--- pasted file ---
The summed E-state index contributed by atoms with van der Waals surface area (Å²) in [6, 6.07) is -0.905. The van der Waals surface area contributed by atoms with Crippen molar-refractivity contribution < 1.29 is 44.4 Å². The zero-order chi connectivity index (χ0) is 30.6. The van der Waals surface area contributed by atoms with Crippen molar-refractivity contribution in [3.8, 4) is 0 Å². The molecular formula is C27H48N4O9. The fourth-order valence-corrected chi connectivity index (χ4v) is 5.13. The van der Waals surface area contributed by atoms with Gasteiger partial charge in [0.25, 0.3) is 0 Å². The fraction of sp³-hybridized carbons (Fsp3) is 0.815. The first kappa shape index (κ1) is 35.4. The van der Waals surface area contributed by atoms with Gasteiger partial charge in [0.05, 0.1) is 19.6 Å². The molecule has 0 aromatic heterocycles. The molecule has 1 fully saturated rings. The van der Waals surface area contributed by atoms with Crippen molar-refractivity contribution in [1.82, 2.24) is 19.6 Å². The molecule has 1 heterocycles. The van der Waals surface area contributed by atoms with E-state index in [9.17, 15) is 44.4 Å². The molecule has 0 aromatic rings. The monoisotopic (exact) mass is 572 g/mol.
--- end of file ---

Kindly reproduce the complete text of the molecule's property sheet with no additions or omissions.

The summed E-state index contributed by atoms with van der Waals surface area (Å²) in [6, 6.07) is -0.905. The van der Waals surface area contributed by atoms with Crippen molar-refractivity contribution < 1.29 is 44.4 Å². The zero-order chi connectivity index (χ0) is 30.6. The van der Waals surface area contributed by atoms with Crippen molar-refractivity contribution in [3.8, 4) is 0 Å². The molecular formula is C27H48N4O9. The fourth-order valence-corrected chi connectivity index (χ4v) is 5.13. The van der Waals surface area contributed by atoms with Gasteiger partial charge in [0.25, 0.3) is 0 Å². The fraction of sp³-hybridized carbons (Fsp3) is 0.815. The first kappa shape index (κ1) is 35.4. The van der Waals surface area contributed by atoms with Gasteiger partial charge in [0.05, 0.1) is 19.6 Å². The molecule has 0 aromatic heterocycles. The molecule has 1 fully saturated rings. The van der Waals surface area contributed by atoms with Crippen molar-refractivity contribution in [1.82, 2.24) is 19.6 Å². The molecule has 1 heterocycles. The van der Waals surface area contributed by atoms with E-state index in [9.17, 15) is 44.4 Å². The molecule has 0 aromatic rings. The monoisotopic (exact) mass is 572 g/mol.